Rethinking Sovereignty and the State: The American Revolution, the International Press, and the French Political Imagination Public Deposited

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Last Modified
  • March 21, 2019
Creator
  • Weber, Steven
    • Affiliation: College of Arts and Sciences, Department of History
Abstract
  • This paper examines the ideological content and implications of texts from Britain and North America translated and published in France during the American Revolution and situates them in political dialogues already underway in the French public sphere by the 1770s. Focused on popular sovereignty, representation in government, and public control of state finances, the paper shows how documents from America and Britain reinforced radical political arguments in France that would ultimately undermine the absolutist old regime. These texts, circulated legally in newspapers and the state-run periodical Affaires de l’Angleterre et de l’Amérique, communicated numerous arguments in favor of populism and public action to French readers. This thesis places those texts into the cannon of subversive writings that circulated in the French public sphere in the years before the revolution, and thus places the American Revolution into the narrative of the buildup to France’s own political upheaval in 1789.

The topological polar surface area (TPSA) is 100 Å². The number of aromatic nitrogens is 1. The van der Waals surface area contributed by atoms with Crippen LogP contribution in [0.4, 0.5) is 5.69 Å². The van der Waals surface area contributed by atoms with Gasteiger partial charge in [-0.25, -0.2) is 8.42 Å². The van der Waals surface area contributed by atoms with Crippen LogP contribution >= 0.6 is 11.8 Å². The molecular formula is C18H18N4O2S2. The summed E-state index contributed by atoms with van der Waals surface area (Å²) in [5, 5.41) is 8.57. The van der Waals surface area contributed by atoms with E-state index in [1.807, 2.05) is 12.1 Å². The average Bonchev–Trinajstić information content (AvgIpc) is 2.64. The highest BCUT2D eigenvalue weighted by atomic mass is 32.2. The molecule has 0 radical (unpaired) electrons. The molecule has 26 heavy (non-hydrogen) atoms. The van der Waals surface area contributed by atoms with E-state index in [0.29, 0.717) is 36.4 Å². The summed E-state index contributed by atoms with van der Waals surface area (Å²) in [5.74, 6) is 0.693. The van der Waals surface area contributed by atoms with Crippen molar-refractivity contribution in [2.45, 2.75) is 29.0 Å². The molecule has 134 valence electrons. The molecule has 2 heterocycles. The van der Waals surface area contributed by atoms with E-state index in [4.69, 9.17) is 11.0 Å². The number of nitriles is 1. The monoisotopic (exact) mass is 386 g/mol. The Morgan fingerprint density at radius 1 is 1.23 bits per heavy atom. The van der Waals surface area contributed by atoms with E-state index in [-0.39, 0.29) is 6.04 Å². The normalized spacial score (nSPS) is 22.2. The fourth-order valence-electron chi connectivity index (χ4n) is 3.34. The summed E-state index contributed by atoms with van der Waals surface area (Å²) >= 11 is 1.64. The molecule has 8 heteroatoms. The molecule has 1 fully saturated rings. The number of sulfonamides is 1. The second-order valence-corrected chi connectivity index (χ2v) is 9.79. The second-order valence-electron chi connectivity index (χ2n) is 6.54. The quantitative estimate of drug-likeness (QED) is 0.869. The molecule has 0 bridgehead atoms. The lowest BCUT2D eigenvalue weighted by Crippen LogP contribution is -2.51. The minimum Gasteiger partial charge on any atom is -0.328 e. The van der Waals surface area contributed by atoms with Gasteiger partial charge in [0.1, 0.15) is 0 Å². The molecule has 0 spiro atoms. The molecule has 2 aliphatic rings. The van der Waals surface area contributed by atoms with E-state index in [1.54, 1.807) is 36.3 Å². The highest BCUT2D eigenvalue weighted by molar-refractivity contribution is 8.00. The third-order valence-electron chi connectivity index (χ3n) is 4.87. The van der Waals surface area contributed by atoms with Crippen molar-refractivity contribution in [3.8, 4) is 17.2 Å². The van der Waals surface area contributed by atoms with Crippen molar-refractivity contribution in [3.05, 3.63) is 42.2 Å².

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Advisor
  • Kramer, Lloyd
  • Smith, Jay
  • DuVal, Kathleen
Degree
  • Master of Arts
Degree granting institution
  • University of North Carolina at Chapel Hill Graduate School
Graduation year
  • 2018
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